2014 François Cazin Cour-Cheverny «Le Romorantin»
Region: France, Loire - Touraine
Grape Variety: Romorantin
Off-dry, med-bodied white; quartz and ferns | A ripe, ripe Coulommiers
Romorantin is an indigenous Loire variety that is a cousin of Chardonnay. Due to this genealogy, it is perhaps unsurprising that Romorantin in its most basic incarnation is often likened to Chablis, although it demonstrates its true extraordinary potential when allowed to ripen fully. While the variety used to be grown widely throughout the Valley, it is now found exclusively in the Cour-Cheverny appellation. There is a surviving total of 35 registered winemakers in this AOC today. The appellation was established in 1997 to protect this rare but historic grape variety. François Cazin can lay claim to owning the oldest extant Romorantin vines in the world!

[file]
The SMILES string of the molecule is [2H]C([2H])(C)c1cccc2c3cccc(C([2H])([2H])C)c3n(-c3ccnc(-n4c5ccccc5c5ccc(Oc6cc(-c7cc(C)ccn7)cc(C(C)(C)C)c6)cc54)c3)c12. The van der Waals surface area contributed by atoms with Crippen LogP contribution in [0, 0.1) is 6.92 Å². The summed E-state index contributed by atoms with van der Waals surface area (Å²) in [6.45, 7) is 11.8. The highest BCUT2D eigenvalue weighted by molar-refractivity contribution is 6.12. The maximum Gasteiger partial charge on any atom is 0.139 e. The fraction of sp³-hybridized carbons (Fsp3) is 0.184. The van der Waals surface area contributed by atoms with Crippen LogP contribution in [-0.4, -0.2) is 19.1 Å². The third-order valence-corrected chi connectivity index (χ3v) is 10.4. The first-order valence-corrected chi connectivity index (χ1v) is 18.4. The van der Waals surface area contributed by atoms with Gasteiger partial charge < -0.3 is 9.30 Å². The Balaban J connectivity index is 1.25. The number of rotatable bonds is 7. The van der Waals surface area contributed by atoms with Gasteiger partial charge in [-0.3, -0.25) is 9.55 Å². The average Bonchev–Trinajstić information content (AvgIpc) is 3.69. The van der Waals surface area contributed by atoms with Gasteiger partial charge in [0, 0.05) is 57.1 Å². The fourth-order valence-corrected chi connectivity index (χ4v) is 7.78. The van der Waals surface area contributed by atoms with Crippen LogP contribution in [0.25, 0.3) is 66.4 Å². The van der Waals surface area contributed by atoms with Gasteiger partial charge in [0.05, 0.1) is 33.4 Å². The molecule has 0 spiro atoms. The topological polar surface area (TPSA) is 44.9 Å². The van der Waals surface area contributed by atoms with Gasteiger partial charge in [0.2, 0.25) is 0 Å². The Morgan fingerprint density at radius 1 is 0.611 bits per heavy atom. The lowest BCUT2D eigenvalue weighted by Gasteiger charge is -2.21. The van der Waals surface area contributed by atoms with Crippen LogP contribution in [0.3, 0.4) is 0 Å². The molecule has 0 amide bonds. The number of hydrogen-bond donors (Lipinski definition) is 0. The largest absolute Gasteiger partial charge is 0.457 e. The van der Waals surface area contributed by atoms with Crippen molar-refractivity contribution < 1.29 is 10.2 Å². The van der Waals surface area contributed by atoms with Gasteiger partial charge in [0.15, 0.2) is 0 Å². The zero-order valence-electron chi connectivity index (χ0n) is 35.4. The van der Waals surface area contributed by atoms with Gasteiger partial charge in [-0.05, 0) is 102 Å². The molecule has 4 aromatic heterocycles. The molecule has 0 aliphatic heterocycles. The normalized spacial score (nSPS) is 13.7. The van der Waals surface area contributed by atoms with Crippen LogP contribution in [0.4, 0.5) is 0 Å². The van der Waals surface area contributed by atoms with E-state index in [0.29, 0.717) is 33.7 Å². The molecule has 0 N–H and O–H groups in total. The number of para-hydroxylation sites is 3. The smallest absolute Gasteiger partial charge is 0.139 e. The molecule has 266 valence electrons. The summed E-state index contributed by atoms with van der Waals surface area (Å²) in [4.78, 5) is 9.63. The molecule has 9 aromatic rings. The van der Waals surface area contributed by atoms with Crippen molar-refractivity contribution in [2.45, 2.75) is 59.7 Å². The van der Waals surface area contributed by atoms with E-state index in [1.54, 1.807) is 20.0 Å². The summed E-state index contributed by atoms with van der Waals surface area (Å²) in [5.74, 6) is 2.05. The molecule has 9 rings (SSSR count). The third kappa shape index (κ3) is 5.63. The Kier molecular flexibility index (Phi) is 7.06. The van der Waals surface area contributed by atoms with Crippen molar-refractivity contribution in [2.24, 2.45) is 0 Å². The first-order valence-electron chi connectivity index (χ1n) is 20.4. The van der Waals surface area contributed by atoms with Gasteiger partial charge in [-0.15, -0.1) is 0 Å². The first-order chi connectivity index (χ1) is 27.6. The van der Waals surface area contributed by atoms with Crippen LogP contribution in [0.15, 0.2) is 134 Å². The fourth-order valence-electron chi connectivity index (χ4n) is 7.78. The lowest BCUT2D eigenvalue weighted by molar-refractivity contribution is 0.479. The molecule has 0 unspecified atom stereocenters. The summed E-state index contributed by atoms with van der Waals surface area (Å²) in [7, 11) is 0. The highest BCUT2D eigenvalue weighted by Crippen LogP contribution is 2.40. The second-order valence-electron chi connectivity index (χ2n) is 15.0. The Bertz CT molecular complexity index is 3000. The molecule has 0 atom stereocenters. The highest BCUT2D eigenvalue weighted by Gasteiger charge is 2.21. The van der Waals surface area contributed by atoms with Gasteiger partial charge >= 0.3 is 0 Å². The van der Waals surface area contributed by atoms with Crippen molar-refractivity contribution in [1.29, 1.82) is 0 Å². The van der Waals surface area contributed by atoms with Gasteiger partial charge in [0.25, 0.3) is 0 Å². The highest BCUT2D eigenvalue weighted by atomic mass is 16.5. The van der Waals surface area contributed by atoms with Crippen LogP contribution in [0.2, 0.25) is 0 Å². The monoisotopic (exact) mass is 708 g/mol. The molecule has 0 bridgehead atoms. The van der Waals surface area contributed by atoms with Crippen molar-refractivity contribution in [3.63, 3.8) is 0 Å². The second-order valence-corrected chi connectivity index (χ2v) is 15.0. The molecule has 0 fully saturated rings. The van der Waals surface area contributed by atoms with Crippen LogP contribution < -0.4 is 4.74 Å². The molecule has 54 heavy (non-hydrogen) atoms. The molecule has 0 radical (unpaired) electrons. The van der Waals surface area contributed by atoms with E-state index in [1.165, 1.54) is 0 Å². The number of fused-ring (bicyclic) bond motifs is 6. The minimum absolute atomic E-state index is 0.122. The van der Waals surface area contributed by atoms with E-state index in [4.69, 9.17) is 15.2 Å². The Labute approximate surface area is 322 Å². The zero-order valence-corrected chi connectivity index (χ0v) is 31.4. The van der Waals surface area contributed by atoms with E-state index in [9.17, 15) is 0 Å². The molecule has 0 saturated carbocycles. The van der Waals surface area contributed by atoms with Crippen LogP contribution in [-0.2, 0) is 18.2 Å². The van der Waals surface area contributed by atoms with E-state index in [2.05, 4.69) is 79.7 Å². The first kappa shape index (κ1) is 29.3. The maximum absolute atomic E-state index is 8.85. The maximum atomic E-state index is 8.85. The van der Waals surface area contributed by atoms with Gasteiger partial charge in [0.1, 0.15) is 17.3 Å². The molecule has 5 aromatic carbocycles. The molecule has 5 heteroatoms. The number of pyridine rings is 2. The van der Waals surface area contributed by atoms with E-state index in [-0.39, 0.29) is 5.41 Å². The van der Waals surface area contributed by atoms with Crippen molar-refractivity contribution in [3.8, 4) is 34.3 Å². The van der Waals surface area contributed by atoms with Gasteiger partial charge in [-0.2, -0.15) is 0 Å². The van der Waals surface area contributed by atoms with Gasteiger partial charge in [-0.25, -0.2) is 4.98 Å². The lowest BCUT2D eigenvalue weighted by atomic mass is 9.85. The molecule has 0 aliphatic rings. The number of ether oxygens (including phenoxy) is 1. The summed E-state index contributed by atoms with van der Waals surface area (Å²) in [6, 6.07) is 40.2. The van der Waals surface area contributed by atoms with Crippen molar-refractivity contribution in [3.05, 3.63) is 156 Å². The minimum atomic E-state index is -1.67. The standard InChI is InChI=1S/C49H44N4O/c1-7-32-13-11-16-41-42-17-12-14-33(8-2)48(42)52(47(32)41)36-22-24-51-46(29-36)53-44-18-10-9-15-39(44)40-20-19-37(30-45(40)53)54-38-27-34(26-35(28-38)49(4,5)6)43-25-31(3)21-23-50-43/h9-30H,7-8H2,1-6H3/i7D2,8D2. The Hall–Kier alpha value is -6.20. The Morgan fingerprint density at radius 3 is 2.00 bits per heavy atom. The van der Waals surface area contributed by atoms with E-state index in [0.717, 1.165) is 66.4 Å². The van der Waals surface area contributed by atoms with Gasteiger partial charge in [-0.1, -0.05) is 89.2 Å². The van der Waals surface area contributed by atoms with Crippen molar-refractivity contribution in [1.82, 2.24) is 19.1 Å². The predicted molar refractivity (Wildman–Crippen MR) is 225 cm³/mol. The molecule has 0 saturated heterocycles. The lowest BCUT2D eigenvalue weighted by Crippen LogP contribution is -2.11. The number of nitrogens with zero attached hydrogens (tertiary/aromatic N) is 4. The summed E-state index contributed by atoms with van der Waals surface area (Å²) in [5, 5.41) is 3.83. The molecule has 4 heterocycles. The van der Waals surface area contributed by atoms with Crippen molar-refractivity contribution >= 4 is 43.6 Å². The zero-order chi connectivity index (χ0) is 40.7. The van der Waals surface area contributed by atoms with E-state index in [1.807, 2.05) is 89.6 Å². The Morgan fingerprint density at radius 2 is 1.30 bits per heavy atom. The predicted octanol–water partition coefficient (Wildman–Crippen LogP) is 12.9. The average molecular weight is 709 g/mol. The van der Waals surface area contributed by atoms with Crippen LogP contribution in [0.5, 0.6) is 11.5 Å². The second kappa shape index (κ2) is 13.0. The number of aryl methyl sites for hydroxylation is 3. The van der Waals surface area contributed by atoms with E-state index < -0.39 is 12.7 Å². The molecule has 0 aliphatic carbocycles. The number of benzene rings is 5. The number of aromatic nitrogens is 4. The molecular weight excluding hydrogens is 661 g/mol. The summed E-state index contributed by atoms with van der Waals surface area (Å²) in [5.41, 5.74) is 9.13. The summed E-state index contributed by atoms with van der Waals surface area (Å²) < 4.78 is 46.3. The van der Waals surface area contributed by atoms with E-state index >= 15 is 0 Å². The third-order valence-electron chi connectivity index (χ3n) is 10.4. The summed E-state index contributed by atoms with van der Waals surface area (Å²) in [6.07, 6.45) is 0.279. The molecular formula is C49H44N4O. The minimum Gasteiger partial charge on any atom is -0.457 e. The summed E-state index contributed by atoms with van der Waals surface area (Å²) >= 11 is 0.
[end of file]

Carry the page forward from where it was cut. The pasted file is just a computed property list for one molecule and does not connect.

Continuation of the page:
Cour-Cheverny is the dedicated sub-region of Cheverny where only Romorantin may be used. This sits within the larger 350 ha appellation of Cheverny, where reds, rosés and whites may all be made. Cheverny is in the northeast corner of Touraine, near the beautiful city of Blois with its towering Gothic steeples. This is the part of the Loire furthest inland before Sancerre. Indeed, the medieval connection to Cour-Cheverny wines goes even deeper, as it was said that the Romorantin grape was introduced to by King François I in the early 16th century.
The Cazin family have worked their Le Petit Chambord estate for five generations. François himself has been making wine since 1976, long before other winemakers jumped on the bandwagon of the new AOC status for both Cheverny and Cour-Cheverny. The vines François currently farms vary dramatically in age, with some planted back in 1928 and the youngest in 2003. His philosophy is simple: "It's how things have been done in my family." This means almost no chemical intervention, hand-harvesting, natural yeasts, and a patient elevage before releasing the wines. Geologically, the region sees a mix of clay, chalk and silex, however François has a propensity towards the heavier clay soils, with more silex in Cheverny, and a fraction more chalk in Cour-Cheverny.
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